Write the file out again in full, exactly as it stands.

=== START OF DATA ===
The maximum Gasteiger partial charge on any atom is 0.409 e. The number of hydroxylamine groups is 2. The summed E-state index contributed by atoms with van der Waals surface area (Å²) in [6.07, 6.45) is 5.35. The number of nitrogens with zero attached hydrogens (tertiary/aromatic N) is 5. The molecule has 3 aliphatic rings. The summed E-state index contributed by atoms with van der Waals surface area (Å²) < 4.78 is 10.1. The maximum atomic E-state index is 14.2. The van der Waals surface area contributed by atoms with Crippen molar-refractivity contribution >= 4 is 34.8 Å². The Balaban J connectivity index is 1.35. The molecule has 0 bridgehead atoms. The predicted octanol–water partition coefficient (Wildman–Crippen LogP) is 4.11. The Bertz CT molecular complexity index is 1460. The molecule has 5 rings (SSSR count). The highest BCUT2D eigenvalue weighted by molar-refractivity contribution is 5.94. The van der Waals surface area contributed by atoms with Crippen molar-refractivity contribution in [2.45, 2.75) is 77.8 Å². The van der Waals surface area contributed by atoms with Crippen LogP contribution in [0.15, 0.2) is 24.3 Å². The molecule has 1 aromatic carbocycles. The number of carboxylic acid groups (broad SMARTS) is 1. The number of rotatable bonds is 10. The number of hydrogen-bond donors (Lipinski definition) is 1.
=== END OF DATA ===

The maximum Gasteiger partial charge on any atom is 0.409 e. The number of hydroxylamine groups is 2. The summed E-state index contributed by atoms with van der Waals surface area (Å²) in [6.07, 6.45) is 5.35. The number of nitrogens with zero attached hydrogens (tertiary/aromatic N) is 5. The molecule has 3 aliphatic rings. The summed E-state index contributed by atoms with van der Waals surface area (Å²) < 4.78 is 10.1. The maximum atomic E-state index is 14.2. The van der Waals surface area contributed by atoms with Crippen molar-refractivity contribution >= 4 is 34.8 Å². The Balaban J connectivity index is 1.35. The molecule has 0 bridgehead atoms. The predicted octanol–water partition coefficient (Wildman–Crippen LogP) is 4.11. The Bertz CT molecular complexity index is 1460. The molecule has 5 rings (SSSR count). The highest BCUT2D eigenvalue weighted by molar-refractivity contribution is 5.94. The van der Waals surface area contributed by atoms with Crippen molar-refractivity contribution in [2.45, 2.75) is 77.8 Å². The van der Waals surface area contributed by atoms with Crippen LogP contribution in [0.15, 0.2) is 24.3 Å². The molecule has 1 aromatic carbocycles. The number of carboxylic acid groups (broad SMARTS) is 1. The number of rotatable bonds is 10. The number of hydrogen-bond donors (Lipinski definition) is 1.